Ron Schmidt and Loose Leashes in the Golden Age of Animal Photography

By John Benson


Dog with balloon


There’s no denying we live in the Golden Age of Animal Photography. Who hasn’t spent an hour at work watching funny animal videos and texting cat and dog memes or GIFs?


Ron Schmidt of Loose Leashes is one canine photographer that is particularly enjoying the zeitgeist creating memorable images that have captured the hearts of dog lovers around the globe.


Ron Schmidt


“I’d say that my style is conceptual storytelling with a bit of humor,” said Schmidt, who calls Newburyport, Mass. home. “I want viewers to connect with my work. My images differ from other dog-animal photographs. They’re not portraits of dogs. They’re stories of dogs, and people who love dogs connect with that.”


Schmidt first discovered a love of photography at the age of 9 when his Uncle Russ gave him a Yashica camera for Christmas. Ironically, one of the first photos he took was of his collie, Nicki.



“I don’t know if a seed was planted way back then with dogs specifically,” Schmidt said. “I have always loved animals, and it just seemed natural to use my new camera to take pictures of wildlife around me such as city squirrels, birds, and my dog.


I think what was planted was a seed for the love of photography – capturing a moment on film with the 12 film exposures that my camera held.”


Schmidt remained interested in photography through high school. He eventually received a degree in Fine Art/Photography from the Brooks Institute in Santa Barbara, California before moving to New York City where he assisted high-profile fashion and celebrity photographers.



“While working with models and actors was exciting, it really wasn’t where I saw myself going, so I started my own commercial studio,” Schmidt said.


At that point, the photographer was more interested in conceptual images. Then in 2004, Schmidt rediscovered an earlier, albeit fleeting, passion.



“I designed a holiday mailer featuring my yellow lab, Indy, in the woods, with an axe in her mouth and a small pine tree on her back,” Schmidt said.


“I received phenomenal feedback from my clients, and remember turning to my wife, Amy, and saying, ‘I think I’m onto something here.’ That was 17 years ago, and I am happy to say it’s still going strong.”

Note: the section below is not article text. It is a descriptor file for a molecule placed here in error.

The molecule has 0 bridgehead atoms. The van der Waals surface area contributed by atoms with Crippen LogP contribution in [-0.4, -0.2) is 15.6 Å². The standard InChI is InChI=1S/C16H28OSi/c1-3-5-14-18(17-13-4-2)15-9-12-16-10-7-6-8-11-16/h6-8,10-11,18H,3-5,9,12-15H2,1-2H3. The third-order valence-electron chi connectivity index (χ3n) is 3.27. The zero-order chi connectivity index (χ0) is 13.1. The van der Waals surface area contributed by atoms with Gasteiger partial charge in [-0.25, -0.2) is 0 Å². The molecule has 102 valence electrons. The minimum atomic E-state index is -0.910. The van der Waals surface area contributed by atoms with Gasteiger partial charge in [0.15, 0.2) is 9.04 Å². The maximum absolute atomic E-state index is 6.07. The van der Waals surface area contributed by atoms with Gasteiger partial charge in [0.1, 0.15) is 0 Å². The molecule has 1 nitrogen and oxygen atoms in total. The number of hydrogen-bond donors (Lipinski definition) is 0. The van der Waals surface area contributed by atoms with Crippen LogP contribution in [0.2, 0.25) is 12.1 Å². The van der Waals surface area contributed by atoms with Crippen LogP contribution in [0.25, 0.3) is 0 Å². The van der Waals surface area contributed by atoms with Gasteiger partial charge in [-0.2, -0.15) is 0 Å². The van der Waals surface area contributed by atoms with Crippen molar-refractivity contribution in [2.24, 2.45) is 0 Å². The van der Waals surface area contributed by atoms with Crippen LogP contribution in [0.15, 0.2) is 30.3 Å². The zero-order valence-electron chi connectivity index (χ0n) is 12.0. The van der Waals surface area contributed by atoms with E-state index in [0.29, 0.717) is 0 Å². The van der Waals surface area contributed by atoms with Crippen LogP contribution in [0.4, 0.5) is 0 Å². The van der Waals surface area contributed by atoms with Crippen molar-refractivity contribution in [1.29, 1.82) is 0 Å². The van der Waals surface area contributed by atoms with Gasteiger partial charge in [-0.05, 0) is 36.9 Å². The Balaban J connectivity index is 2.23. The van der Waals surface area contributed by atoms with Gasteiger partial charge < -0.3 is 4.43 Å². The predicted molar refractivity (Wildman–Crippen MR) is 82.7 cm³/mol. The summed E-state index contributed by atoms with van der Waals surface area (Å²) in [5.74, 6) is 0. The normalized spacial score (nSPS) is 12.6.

The aforementioned photo, aptly titled “Laberjack”, connected with people. That set in motion what eventually became Loose Leashes studio, which opened in 2006. A quick look around Loose Leashes’ website shows Schmidt’s genius. Whether it’s the playful puppy floating on a beach ball in a pool or two dogs wrapped in rope playing tug of war, the photographer’s work doesn’t seem staged as much as he’s just capturing a moment in time.


“There are many beautiful photos out there, but creating an image based on a creative concept adds a layer perspective and appreciation that I admire and strive to have in all of my photos,” Schmidt said.


“What’s really challenging is capturing that perfect moment. With people, it’s easier because you can ask them to tilt their head or give you certain expression. With a dog, you have to pull out all of the stops – from treats to crazy noises – to get what you need. I may take between 500 and 1,000 pictures at a photo shoot just to get one good expression. I’ve learned that patience pays off.”


In terms of compliments, Schmidt said his work touches all dog owners differently.


“We do get a lot of calls and messages from people who have lost a dog and were touched, inspired or comforted by one of my photos and the story that picture conveyed,” Schmidt said.


It should be noted that Schmidt donates a portion of Loose Leashes’ proceeds from all sales – his images can be found on products throughout stationery, home décor, apparel and publishing categories – to support pet shelters and animal welfare causes throughout the country.


Finally, for those avid photographers looking to intimately capture their dog, what’s the secret in taking a good photo?


“For me, it’s all about the concept,” Schmidt said. “If I feel I have a strong concept, then I know the photo will work. And, although the dogs in my photos are the focus, there are also elements in the big picture just as important – be it the right location or the perfect prop.”



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